Plan, you say?
This two-part article describes the plight of many Americans. Retirement is right around the corner and many in their 50s and 60s are not on a path that will lead them to a prosperous retirement. In the past decade, real income, that is income after inflation, has gone down. Years ago we made projections when considering our retirement. Plans based on wages increasing at 2% to 4% a year are dashed. Today's dollar is only worth 70% of what was ten years ago, and we have fewer dollars than we did then. We expected we could live off CDs yielding 6% to 8%. They no longer exist.
This article will provide some help and show you how to move toward an increasing retirement income that will supplement your social security or other retirement programs. You will learn how to create an income machine that will address the matter of future inflation. You can set attainable goals, evaluate your resources and adopt a concept that will make your life easier as time goes on. This concept is Dividend Growth Investing and variations of it have made many investors prosperous. Beyond a sound methodology, we also offer a selection of stocks for your consideration; they are suitably valued for purchase today.
Ways to Fund Retirement Income
It takes money to fund retirement plans. Many people nearing retirement do not have enough resources. Whatever you have, this plan will help you use your savings effectively. It will work if you have $25,000 to invest, $50,000, $250,000 or more. For purposes of illustration, let us assume you have $100,000 to invest.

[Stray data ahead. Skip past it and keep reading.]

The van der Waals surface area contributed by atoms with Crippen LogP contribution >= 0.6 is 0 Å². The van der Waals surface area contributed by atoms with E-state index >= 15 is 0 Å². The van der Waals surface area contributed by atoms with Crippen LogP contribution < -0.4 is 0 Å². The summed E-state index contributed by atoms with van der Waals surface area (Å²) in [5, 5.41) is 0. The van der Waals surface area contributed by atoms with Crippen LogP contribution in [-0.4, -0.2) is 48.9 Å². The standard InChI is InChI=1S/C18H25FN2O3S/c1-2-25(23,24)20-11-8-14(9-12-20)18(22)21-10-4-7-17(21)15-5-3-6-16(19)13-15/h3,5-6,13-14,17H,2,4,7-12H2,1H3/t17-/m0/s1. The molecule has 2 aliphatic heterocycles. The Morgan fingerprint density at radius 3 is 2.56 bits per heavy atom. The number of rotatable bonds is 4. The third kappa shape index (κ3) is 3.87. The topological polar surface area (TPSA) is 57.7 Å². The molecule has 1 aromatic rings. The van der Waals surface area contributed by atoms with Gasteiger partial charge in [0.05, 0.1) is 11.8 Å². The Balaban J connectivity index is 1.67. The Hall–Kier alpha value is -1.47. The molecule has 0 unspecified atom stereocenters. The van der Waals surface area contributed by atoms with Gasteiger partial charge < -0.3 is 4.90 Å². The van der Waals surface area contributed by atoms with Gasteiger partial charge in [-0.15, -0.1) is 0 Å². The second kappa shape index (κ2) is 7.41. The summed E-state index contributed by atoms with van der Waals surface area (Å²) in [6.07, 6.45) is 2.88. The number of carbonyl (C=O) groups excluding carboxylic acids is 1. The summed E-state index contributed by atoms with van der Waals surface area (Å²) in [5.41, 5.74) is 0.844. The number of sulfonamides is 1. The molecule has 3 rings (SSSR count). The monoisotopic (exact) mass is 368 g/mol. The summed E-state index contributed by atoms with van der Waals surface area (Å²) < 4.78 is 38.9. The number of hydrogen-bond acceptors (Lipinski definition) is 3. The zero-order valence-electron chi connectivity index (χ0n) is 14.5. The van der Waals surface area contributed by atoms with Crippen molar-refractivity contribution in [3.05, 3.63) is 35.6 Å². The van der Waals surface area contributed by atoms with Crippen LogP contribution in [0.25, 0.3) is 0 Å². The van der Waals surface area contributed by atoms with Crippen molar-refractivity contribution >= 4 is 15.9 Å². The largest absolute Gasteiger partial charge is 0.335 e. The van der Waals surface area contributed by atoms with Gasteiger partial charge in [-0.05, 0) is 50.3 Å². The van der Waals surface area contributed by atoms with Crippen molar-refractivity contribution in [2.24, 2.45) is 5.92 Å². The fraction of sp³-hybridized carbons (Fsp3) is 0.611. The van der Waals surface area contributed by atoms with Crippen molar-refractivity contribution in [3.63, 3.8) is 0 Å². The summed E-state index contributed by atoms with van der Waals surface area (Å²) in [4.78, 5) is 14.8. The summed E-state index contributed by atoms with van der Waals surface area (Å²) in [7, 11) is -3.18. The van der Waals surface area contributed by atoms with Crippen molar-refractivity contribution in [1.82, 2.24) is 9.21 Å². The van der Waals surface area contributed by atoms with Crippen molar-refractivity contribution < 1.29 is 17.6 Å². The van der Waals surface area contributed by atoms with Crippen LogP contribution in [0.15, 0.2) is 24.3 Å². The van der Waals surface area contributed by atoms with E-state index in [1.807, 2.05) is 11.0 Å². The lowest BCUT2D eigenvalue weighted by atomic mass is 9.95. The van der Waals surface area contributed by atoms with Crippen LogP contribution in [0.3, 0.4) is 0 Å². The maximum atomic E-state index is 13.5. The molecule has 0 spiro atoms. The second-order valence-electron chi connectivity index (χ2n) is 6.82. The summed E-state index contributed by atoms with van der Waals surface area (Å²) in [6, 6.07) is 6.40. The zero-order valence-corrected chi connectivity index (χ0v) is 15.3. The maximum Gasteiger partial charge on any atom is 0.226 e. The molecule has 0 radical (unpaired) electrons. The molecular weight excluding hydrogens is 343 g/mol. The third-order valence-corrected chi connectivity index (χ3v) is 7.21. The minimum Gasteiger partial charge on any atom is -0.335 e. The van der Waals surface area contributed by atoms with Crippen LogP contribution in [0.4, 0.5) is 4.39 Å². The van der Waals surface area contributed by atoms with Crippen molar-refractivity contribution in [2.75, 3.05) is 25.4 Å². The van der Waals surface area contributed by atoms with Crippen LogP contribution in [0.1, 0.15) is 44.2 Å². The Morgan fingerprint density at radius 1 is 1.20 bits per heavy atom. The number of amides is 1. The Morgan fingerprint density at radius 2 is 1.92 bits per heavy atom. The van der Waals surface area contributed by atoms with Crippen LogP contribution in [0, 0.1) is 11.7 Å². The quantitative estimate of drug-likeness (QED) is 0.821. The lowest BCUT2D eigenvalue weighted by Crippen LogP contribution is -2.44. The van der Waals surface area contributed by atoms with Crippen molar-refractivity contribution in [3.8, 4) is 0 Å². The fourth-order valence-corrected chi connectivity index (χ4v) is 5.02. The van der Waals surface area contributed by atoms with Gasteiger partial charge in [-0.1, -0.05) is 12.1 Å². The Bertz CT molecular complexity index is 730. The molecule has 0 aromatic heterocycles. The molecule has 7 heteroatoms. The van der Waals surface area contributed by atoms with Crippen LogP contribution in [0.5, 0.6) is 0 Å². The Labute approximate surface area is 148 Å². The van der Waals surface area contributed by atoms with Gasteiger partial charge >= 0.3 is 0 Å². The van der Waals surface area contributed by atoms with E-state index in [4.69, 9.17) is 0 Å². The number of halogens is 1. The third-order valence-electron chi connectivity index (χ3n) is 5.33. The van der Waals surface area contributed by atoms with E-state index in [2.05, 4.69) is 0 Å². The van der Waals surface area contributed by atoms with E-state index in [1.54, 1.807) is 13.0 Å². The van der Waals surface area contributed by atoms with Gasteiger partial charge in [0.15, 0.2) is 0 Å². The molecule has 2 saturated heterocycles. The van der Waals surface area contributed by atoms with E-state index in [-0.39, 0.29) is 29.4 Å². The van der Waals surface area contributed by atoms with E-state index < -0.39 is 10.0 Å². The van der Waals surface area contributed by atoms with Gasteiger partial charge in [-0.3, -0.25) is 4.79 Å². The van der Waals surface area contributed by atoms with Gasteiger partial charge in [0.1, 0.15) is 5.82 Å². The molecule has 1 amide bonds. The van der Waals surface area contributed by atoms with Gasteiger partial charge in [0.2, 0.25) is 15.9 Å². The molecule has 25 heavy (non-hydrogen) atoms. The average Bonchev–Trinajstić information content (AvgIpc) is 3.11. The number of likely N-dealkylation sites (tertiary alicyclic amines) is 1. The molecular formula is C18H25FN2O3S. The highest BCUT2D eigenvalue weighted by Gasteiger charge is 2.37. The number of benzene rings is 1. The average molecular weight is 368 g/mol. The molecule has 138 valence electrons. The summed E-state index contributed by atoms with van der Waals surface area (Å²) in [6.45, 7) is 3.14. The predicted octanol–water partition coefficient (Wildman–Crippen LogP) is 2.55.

In Part I of this article I surveyed the things you can do with your financial assets. The options presented include keeping your savings in a bank, purchasing an annuity, investing in bonds and buying stocks. In that article, I illustrate how well you can do with a few good blue-chip dividend-paying stocks, which are yielding over 3% and are increasing their dividends on an annual basis. I searched for these great companies in the list of Dividend Champions at the Drip Investing website. David Fish, a Seeking Alpha author, maintains this free resource. The 105 Dividend Champions are companies that have increased their dividend annually for at least 25 years. In this article, we extend that search for Dividend Growth opportunities to the Dividend Challengers, companies that have grown their dividends for at least 10 years and up to 24 years. The two initial screening criteria for our income machine portfolio are yield and dividend growth rate.